AI is brittle

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Following up "Shelties On Alki Story Forest" (11/26/2019) and "The right boot of the warner of the baron" (12/6/2019), here's some recent testimony from engineers at Google about the brittleness of contemporary speech-to-text systems: Arun Narayanan et al., "Recognizing Long-Form Speech Using Streaming End-To-End Models", arXiv 10/24/2019.

The goal of that paper is to document some methods for making things better. But I want to underline the fact that considerable headroom remains, even with the massive amounts of training material and computational resources available to a company like Google.

Modern AI (almost) works because of machine learning techniques that find patterns in training data, rather than relying on human programming of explicit rules. A weakness of this approach has always been that generalization to material different in any way from the training set can be unpredictably poor. (Though of course rule- or constraint-based approaches to AI generally never even got off the ground at all.) "End-to-end"  techniques, which eliminate human-defined layers like words, so that speech-to-text systems learn to map directly between sound waveforms and letter strings, are especially brittle.

The paper's authors put the problem this way:

The acoustic and linguistic characteristics of speech vary widely across domains. Ideally, we would like to train a single ASR system that performs equally well across all domains. Building an E2E ["end-to-end"] ASR ["Automatic Speech Recognition"] system that generalizes well to multiple domains is particularly challenging since E2E models learn all system components directly from the training data. In this work, we investigate the generalization ability of streaming E2E ASR systems – specifically, the recurrent neural network transducer (RNN-T) – to determine its robustness to domain mismatches between training and testing. We find that the tight coupling results in a large performance degradation due to such a domain mismatch.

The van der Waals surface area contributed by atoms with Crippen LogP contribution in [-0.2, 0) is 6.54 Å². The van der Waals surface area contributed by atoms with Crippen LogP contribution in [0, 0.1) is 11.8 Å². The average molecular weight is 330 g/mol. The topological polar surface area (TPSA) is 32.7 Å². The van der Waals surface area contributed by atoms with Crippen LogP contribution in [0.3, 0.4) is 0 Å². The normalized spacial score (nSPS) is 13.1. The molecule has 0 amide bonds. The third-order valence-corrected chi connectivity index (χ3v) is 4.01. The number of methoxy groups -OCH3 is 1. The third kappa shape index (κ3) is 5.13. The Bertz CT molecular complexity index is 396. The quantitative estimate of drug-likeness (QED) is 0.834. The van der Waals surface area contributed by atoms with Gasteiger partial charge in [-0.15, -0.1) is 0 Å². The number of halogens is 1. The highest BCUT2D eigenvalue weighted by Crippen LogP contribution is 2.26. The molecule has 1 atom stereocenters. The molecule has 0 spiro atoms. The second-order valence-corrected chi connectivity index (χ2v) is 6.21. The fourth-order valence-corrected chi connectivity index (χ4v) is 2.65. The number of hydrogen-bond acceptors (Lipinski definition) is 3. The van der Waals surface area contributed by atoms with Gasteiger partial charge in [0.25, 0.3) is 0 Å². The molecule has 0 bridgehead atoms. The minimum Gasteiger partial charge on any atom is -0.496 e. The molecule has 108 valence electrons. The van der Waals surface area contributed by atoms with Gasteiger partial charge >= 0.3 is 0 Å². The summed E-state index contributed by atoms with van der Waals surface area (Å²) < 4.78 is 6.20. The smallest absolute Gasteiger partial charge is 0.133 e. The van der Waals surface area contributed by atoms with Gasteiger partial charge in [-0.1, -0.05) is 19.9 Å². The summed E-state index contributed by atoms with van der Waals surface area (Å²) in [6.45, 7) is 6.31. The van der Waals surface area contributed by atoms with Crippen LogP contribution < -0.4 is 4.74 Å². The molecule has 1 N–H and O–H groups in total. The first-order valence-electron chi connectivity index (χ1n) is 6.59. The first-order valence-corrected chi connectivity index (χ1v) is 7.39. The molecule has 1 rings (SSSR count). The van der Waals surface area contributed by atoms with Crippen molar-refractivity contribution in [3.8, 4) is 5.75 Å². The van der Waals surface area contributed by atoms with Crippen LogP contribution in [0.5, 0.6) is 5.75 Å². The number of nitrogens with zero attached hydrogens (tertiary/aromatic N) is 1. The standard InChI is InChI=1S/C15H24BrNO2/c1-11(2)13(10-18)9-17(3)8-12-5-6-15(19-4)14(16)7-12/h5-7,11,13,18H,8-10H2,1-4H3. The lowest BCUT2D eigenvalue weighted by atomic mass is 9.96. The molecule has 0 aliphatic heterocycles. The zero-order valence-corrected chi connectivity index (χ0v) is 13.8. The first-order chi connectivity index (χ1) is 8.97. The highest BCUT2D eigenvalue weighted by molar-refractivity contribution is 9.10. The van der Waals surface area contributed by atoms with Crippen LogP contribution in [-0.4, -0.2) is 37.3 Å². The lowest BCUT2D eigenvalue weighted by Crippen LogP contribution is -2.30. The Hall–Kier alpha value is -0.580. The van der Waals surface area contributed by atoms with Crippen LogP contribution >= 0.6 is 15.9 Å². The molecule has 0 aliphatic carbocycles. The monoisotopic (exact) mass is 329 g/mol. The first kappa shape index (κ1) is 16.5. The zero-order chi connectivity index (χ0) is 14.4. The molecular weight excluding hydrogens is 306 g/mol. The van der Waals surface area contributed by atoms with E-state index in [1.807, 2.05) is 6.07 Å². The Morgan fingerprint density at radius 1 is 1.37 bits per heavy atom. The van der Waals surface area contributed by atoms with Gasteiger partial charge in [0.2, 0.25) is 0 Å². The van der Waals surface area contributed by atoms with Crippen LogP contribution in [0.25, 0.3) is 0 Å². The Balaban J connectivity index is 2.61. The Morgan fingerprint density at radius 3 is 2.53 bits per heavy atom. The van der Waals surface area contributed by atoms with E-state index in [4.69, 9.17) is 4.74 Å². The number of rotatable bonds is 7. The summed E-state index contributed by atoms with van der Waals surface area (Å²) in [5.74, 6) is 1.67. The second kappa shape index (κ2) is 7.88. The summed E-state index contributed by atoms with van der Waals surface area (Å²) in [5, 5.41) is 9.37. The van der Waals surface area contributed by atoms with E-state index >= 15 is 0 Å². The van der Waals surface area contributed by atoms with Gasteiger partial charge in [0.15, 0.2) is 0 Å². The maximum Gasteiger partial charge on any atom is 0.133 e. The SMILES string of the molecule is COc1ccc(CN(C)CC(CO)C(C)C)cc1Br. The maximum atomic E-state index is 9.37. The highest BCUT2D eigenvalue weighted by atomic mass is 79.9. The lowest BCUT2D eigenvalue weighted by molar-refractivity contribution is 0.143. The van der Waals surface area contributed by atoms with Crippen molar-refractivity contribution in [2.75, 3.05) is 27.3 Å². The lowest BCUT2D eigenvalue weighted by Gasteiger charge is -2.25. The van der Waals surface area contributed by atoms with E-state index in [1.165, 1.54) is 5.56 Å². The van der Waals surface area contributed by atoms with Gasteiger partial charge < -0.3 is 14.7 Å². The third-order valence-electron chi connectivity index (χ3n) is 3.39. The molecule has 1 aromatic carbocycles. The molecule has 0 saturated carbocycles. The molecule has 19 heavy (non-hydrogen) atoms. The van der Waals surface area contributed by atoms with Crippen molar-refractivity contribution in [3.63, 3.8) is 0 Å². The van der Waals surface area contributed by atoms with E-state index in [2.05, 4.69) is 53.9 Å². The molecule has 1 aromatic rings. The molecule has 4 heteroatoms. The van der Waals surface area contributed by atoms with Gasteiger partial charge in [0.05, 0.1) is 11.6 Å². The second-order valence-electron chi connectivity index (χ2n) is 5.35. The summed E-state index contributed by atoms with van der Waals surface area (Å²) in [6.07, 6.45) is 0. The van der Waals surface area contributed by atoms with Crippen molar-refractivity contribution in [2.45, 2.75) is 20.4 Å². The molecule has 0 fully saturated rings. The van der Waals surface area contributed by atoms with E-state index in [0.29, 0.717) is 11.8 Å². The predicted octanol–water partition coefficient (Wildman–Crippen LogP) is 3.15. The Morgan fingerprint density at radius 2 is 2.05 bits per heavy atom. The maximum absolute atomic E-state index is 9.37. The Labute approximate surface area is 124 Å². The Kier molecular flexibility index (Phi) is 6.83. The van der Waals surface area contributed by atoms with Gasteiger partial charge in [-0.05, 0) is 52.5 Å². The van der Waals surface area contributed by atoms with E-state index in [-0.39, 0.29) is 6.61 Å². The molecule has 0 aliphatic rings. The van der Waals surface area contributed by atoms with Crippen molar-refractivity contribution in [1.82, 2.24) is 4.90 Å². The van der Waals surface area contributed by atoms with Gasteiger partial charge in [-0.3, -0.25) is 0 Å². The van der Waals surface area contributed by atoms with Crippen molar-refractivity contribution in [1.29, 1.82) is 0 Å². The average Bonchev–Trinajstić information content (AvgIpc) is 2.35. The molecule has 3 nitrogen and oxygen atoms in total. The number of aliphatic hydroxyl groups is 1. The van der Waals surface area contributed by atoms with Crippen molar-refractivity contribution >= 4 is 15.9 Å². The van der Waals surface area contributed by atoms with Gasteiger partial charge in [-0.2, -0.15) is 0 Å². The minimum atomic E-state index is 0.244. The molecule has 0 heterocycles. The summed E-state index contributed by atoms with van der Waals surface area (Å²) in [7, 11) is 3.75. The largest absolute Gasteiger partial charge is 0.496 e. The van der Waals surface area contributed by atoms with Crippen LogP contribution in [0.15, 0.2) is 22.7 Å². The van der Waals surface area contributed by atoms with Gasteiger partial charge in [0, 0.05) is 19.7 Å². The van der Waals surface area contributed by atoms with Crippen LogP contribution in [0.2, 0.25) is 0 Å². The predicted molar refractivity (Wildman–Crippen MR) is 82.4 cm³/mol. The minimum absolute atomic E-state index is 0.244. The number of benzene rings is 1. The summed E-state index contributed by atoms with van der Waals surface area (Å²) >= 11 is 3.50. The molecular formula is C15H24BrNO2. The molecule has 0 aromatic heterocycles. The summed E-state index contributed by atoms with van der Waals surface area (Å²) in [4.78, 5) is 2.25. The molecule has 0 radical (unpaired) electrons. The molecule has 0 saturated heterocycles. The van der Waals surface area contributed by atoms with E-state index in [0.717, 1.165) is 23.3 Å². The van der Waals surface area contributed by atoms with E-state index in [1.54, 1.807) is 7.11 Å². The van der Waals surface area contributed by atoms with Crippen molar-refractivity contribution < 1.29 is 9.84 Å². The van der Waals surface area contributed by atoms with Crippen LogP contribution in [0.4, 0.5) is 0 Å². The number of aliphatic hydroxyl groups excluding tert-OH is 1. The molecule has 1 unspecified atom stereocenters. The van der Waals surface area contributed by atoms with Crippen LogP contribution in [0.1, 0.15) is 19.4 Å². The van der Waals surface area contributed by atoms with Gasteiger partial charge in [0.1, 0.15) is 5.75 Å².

Narayanan et al consider four "domains" of training data:

All of these sources combined (which they call the "Multidomain" set) thus amounts to 288,000 hours. Let's note in passing that a human being who hears four hours of speech each day is exposed to 4*365*10 = 14,600 hours of speech per decade. 288,000 hours amounts to approximately 197.3 years of such experience.

The authors use test data from five domains:

They don't tell us much about what any of these datasets are like, or give us any samples — it's worth noting that categories like "YouTube" or "Call-center" (or for that matter "Search" and "Telephony") could span a very wide range of topics, formats, styles, recording qualities, and so on, raising issues of generalization within as well as across such "domains".

The results, for a system trained on 60,000 hours of data from the "Search" domain, exemplify lack of cross-domain generalization to an extreme degree:

Their discussion of these basic results:

As can be seen, the model performs well on the in-domain search test set, obtaining a WER of 4.9%. The model is trained with a mix of 8 kHz and 16 kHz data, which helps with the performance on the telephony test set, which is at 17.5%, but performance on the other sets is poor. On the YouTube set, this model achieves a WER of 69.1%. On the acoustically simpler TTSAudiobook set, the model obtains a WER of 49.0%. These results clearly indicate that the model trained only on a single domain with unique acoustic characteristics, fails to generalize to new conditions.

Their solution is to train a system on all 288,000 hours from the "Multidomain" set — which indeed does make things better:

But the "Call-center" data still has a 34.75 WER — this is relative to transcriptions produced by ordinary literate humans. Again, the authors don't tell us anything much about the nature of these datasets, but in general, independent human transcriptions of such material should yield WER numbers in the low single digits. And of course the patterns of human errors will be very different from the patterns of system errors.